Lipid Diversity in Cells and Tissue Using Imaging SIMS
Reviewartikel, 2020

Lipids are an important class of biomolecules with many roles within cells and tissue. As targets for study, they present several challenges. They are difficult to label, as many labels lack the specificity to the many different lipid species or the labels maybe larger than the lipids themselves, thus severely perturbing the natural chemical environment. Mass spectrometry provides exceptional specificity and is often used to examine lipid extracts from different samples. However, spatial information is lost during extraction. Of the different imaging mass spectrometry methods available, secondary ion mass spectrometry (SIMS) is unique in its ability to analyze very small features, with probe sizes <50 nm available. It also offers high surface sensitivity and 3D imaging capability on a subcellular scale. This article reviews the current capabilities and some remaining challenges associated with imaging the diverse lipids present in cell and tissue samples. We show how the technique has moved beyond show-and-tell, proof-of-principle analysis and is now being used to address real biological challenges. These include imaging the microenvironment of cancer tumors, probing the pathophysiology of traumatic brain injury, or tracking the lipid composition through bacterial membranes.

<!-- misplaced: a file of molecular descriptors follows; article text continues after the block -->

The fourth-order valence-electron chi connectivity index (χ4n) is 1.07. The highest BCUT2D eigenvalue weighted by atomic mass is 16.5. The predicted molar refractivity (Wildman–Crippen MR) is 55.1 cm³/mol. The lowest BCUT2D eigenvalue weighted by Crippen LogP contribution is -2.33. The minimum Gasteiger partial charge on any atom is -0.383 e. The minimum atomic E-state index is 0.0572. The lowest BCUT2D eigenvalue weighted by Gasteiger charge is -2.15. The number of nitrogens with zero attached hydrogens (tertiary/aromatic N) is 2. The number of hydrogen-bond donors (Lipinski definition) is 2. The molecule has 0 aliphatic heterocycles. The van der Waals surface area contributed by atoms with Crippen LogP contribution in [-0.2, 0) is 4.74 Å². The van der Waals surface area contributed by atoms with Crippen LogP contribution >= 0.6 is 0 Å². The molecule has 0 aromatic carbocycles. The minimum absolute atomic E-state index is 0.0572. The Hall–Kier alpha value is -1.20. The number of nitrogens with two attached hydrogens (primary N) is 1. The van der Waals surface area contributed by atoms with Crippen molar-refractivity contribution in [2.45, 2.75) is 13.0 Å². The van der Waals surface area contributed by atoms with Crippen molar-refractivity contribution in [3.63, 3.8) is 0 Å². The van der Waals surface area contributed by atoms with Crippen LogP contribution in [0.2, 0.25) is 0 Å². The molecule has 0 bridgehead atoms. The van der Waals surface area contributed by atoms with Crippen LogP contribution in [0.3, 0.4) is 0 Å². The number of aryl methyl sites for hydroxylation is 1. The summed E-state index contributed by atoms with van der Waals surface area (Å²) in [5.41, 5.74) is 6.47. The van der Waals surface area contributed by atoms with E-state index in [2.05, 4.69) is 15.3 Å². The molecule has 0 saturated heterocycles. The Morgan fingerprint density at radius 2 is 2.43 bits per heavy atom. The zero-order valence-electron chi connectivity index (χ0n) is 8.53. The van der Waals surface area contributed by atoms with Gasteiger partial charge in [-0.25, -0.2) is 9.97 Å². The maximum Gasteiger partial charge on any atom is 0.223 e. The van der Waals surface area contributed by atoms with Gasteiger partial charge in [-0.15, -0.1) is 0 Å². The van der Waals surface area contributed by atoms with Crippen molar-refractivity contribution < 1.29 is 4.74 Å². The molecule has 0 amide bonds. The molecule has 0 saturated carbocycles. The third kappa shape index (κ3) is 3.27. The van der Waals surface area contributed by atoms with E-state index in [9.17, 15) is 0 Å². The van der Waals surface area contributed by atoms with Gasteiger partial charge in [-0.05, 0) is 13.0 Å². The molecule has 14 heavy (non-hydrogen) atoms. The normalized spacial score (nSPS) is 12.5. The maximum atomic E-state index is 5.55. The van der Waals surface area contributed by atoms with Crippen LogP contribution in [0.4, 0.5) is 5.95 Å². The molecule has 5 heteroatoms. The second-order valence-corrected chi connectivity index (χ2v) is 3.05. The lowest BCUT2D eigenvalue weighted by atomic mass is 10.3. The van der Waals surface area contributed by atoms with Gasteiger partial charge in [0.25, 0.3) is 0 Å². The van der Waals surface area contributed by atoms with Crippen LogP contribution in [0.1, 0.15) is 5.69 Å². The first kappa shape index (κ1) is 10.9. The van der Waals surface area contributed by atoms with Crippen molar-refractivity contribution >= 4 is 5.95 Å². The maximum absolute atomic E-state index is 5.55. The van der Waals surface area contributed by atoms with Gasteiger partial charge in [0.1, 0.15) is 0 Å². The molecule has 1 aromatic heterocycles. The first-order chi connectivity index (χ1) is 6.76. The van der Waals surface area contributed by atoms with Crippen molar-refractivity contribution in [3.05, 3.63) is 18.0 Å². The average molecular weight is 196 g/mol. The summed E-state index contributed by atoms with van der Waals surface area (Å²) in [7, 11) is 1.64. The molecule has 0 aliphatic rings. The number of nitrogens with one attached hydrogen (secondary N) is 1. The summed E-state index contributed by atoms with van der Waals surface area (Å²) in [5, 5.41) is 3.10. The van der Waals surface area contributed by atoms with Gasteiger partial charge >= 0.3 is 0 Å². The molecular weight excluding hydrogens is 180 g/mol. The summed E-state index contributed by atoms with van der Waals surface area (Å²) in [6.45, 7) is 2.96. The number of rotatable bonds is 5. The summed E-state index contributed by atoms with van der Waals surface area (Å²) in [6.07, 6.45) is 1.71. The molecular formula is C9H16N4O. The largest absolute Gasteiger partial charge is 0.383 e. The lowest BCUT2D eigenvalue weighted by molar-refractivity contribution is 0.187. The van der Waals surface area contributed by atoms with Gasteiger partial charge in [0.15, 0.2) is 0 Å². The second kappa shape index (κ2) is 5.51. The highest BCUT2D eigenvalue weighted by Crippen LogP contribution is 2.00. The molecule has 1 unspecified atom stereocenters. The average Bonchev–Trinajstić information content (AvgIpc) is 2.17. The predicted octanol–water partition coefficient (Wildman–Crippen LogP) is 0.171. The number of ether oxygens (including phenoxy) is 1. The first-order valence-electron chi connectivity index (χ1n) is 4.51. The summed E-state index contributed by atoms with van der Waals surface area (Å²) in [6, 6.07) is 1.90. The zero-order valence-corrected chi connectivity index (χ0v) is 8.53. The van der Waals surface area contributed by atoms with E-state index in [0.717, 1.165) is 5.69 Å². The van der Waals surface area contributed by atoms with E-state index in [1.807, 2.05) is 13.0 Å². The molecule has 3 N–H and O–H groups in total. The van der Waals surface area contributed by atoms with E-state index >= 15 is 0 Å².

secondary ion mass spectrometry



Sanna Sämfors

Chalmers, Kemi och kemiteknik, Tillämpad kemi, Paul Gatenholm Group

Göteborgs universitet

John Fletcher

Göteborgs universitet

Annual Review of Analytical Chemistry

1936-1327 (ISSN) 1936-1335 (eISSN)

Vol. 13 249-271


Analytisk kemi

Annan medicinsk grundvetenskap

Annan medicinsk bioteknologi





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